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Lepra contemplates new HBO drama ‘House of the Dragon’

4 October 2022

Lepra is following the Game of Thrones spin-off ‘House of the Dragon’ with great interest.

With its intriguing plot and fascinating range of characters, the series is proving to be a definite hit for a certain, well-known content streaming service. 

The show centres on the events which led to the fall of the Targaryen dynasty, set 172 years before the original Game of Thrones. In the first episode, we are introduced to King Viserys, who is suffering from a mystery illness, which is progressively worsening as the series continues. The illness includes serious skin sores which do not heal, a sickly cough, nose bleeds and amputated fingers.  

There has been much speculation as to the nature of the disease, but during a recent interview on Entertainment Weekly’s ‘West of Weseros’ podcast, actor Paddy Considine who plays King Viserys, explains that the character is “suffering from a form of leprosy”.   

Considine goes on to explain that in the show, the illness, is a metaphor for the enormous pressure that the responsibility of power has on the character. 

“He’s not actually old. He’s still a young man in there. He’s just, unfortunately, got this thing that’s taken over his body. It becomes a metaphor for being king and the stress and strain that it puts on you, you know? And what it does to you physically. What it does to you mentally.” 

Although the show is set in a fictional universe where myth and reality intertwine, it may be interesting to understand where the leprosy fits in. It may surprise viewers to learn that despite leprosy being a very real disease, the symptoms shown in House of the Dragon’ actually bear very little resemblance to the reality of the disease.  

There is an inherent risk that unrealistic portrayals of the disease could serve to re-enforce the unfounded fear surrounding leprosy, which in-turn, perpetuates the cycle of prejudice and discrimination against people affected by leprosy, which have persisted for thousands of years.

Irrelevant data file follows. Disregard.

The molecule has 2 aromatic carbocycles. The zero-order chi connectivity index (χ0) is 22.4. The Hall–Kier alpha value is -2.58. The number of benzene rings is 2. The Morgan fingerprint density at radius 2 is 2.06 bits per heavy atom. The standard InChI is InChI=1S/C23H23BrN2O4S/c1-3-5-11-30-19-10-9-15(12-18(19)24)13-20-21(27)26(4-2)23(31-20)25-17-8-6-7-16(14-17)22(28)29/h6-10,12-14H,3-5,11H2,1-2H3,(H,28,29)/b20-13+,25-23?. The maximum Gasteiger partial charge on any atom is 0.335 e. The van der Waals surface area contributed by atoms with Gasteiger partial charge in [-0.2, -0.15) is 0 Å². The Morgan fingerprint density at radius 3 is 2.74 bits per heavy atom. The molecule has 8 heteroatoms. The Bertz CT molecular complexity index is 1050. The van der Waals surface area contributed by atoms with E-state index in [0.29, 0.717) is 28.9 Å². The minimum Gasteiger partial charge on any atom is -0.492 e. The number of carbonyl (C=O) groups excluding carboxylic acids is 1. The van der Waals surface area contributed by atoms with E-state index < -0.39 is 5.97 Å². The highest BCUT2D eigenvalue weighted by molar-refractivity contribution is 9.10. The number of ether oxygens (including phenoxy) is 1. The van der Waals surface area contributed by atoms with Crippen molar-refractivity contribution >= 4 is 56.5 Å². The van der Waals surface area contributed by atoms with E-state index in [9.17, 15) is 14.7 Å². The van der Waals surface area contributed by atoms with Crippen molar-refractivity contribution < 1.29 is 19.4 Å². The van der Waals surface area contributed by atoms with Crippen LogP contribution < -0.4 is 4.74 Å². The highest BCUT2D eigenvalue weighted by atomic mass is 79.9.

The reality is that leprosy is not a highly contagious disease, and effective treatment has been available since the 1940s. Early detection is therefore essential in leprosy management. Serious, life altering disabilities often associated with leprosy can be lessened, or entirely avoided, with early detection and effective treatment. Sadly, despite being completely treatable, roughly 600 people a day are diagnosed with leprosy, and 50 of these are children. Without early diagnosis and treatment, the leprosy bacteria causes damage to the peripheral nerves, which in turn can lead to injury and infection, and in the long-term can lead to permanent disability. 
In film and television, leprosy is often depicted as a disease of the poor. The House of the Dragon creators should therefore be commended for their portrayal of a king with a ‘leprosy like disease’. In reality, leprosy does not distinguish between rich or poor. The true problem is not so much about the disease itself; it is about the health inequality and lack of access to effective treatments in vulnerable communities, which delays or prevents diagnosis.  

Lepra’s mission therefore, is to fight leprosy by providing early detection and treatment at no cost to the person affected. We provide awareness raising, emotional health support, local health system strengthening and advocacy to neglected communities throughout India and Bangladesh.